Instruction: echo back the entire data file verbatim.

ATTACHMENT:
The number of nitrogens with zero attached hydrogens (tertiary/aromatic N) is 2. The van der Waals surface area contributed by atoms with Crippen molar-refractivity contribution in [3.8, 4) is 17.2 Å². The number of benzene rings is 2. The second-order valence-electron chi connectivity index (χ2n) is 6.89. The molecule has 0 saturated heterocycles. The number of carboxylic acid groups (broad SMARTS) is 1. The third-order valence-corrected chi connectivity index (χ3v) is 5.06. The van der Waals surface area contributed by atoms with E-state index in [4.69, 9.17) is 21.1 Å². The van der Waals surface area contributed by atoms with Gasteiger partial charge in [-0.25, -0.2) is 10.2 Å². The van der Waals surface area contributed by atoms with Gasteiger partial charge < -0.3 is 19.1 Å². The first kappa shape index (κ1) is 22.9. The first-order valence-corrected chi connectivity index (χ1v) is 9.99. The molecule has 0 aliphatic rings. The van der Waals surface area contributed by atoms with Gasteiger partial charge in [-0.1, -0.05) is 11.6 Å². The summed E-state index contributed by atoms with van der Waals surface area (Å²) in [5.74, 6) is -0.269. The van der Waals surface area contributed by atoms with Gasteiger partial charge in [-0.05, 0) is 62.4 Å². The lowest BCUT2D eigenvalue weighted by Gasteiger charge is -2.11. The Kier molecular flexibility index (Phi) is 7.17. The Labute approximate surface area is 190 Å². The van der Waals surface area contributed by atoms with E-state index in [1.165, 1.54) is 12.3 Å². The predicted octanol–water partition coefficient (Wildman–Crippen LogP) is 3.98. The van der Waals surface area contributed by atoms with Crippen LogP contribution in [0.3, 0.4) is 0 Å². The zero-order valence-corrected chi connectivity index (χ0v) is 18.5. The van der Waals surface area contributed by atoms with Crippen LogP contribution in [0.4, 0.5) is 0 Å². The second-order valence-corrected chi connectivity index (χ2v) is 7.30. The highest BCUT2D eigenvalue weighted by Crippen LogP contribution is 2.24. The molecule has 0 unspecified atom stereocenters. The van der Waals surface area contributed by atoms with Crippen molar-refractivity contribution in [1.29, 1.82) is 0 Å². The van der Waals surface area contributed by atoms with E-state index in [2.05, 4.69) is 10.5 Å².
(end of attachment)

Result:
The number of nitrogens with zero attached hydrogens (tertiary/aromatic N) is 2. The van der Waals surface area contributed by atoms with Crippen molar-refractivity contribution in [3.8, 4) is 17.2 Å². The number of benzene rings is 2. The second-order valence-electron chi connectivity index (χ2n) is 6.89. The molecule has 0 saturated heterocycles. The number of carboxylic acid groups (broad SMARTS) is 1. The third-order valence-corrected chi connectivity index (χ3v) is 5.06. The van der Waals surface area contributed by atoms with E-state index in [4.69, 9.17) is 21.1 Å². The van der Waals surface area contributed by atoms with Gasteiger partial charge in [-0.25, -0.2) is 10.2 Å². The van der Waals surface area contributed by atoms with Gasteiger partial charge < -0.3 is 19.1 Å². The first kappa shape index (κ1) is 22.9. The first-order valence-corrected chi connectivity index (χ1v) is 9.99. The molecule has 0 aliphatic rings. The van der Waals surface area contributed by atoms with Gasteiger partial charge in [-0.1, -0.05) is 11.6 Å². The summed E-state index contributed by atoms with van der Waals surface area (Å²) in [5.74, 6) is -0.269. The van der Waals surface area contributed by atoms with Gasteiger partial charge in [-0.05, 0) is 62.4 Å². The lowest BCUT2D eigenvalue weighted by Gasteiger charge is -2.11. The Kier molecular flexibility index (Phi) is 7.17. The Labute approximate surface area is 190 Å². The van der Waals surface area contributed by atoms with E-state index in [1.165, 1.54) is 12.3 Å². The predicted octanol–water partition coefficient (Wildman–Crippen LogP) is 3.98. The van der Waals surface area contributed by atoms with Crippen LogP contribution in [0.3, 0.4) is 0 Å². The zero-order valence-corrected chi connectivity index (χ0v) is 18.5. The van der Waals surface area contributed by atoms with Crippen LogP contribution in [0.4, 0.5) is 0 Å². The second-order valence-corrected chi connectivity index (χ2v) is 7.30. The highest BCUT2D eigenvalue weighted by Crippen LogP contribution is 2.24. The molecule has 0 unspecified atom stereocenters. The van der Waals surface area contributed by atoms with Crippen molar-refractivity contribution in [1.29, 1.82) is 0 Å². The van der Waals surface area contributed by atoms with E-state index in [2.05, 4.69) is 10.5 Å².